The overwhelming weight of the evidence over the past four to six weeks is that economic growth has peaked and is now slowing down. In that period we have seen either disappointing results or actual declines in the following important economic indicators: core durable goods orders, the Chicago Fed National Activities Index, initial weekly unemployment claims, new home sales, existing home sales, payroll employment, the NFIB Small Business Index, construction spending, the ISM Non-Manufacturing Index, personal income, the Kansas City Fed Index, the Philadelphia Fed Survey, industrial production, the Empire State manufacturing index and the NAHB Housing Market Index.
These indicators cover most of the U.S. economy and generally provide a good idea of where activity is headed. In this regard we point out that the Chicago Fed computes and puts out a little-followed monthly indicator called the Chicago Fed National Activity Index (CFNAI), a weighted average of 85 monthly economic indicators covering production, income, employment, hours worked, personal consumption, housing sales, orders and inventories. The CNFAI has declined for three consecutive months and entered negative territory in March. From what we see so far in the current numbers, another drop is likely in April as well.
The significance of the above data is reinforced by ECRI Weekly Leading Indicator. On December 10th the ECRI dropped to 5.25% below a year earlier, a level that indicates a high probability of recession. In fact, since 1968 the ECRI leading indicator has declined to that level or below only six times, and each time a recession began either a few months before or a few months after. There has never been a false call, and this is the first negative call since January 2008.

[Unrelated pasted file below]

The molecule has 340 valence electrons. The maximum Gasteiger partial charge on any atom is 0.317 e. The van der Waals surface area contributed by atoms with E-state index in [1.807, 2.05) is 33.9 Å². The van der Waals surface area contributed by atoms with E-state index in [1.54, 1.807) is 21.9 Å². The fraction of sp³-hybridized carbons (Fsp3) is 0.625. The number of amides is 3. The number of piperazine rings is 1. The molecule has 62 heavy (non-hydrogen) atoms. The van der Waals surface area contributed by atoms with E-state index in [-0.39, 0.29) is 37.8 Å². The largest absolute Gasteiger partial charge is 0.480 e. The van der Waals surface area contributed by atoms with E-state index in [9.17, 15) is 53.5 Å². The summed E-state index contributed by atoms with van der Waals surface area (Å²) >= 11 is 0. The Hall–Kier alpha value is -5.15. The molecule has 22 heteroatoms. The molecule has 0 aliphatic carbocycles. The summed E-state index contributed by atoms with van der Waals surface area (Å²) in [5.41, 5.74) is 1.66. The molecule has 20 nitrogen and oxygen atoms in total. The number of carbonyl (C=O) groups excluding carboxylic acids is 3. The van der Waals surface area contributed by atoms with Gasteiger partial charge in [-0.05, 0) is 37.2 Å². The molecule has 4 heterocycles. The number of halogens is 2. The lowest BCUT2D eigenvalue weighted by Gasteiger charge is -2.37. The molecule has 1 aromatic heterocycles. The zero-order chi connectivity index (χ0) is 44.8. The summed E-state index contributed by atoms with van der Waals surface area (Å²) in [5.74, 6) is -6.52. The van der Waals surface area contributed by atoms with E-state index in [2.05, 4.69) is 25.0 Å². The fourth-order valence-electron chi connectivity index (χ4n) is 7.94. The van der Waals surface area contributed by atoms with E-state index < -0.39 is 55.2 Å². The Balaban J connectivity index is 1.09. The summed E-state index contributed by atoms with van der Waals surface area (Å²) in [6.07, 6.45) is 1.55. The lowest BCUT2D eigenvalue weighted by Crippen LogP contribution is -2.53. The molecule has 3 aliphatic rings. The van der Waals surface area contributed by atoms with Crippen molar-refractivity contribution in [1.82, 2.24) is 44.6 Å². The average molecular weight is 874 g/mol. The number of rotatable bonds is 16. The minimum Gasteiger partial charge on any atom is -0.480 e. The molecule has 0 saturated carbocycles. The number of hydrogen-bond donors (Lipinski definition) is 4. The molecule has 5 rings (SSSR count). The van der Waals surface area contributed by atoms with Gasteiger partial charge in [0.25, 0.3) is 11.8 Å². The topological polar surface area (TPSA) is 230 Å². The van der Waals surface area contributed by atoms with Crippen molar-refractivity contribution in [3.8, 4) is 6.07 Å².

Since most serious investors follow the same economic releases that we do, they must be aware of the fragility of the current recovery, particularly given the household debt burdens and the problems in Europe and China as well as the so-called "fiscal cliff" awaiting the U.S. That is why they slice and dice every single word in the FOMC monetary statements, minutes and speeches of Chairman Bernanke and every other Federal Reserve Board member, hoping to get a hint that QE3 is coming to the rescue soon. Yesterday was a good example where the FOMC and Bernanke basically said nothing new, yet were subject to all kinds of interpretation by the "experts" who do that sort of thing for a living. The market has been moving up on the liquidity provided by central banks around the world and is deathly afraid of going it alone.
All in all, the economic recovery is not sustainable, and we doubt that the Fed can do anything more. Although QE1 helped prevent the economic and financial system from collapsing, each easing move after that has had less and less effect. We believe that the stock market is in for a rude awakening.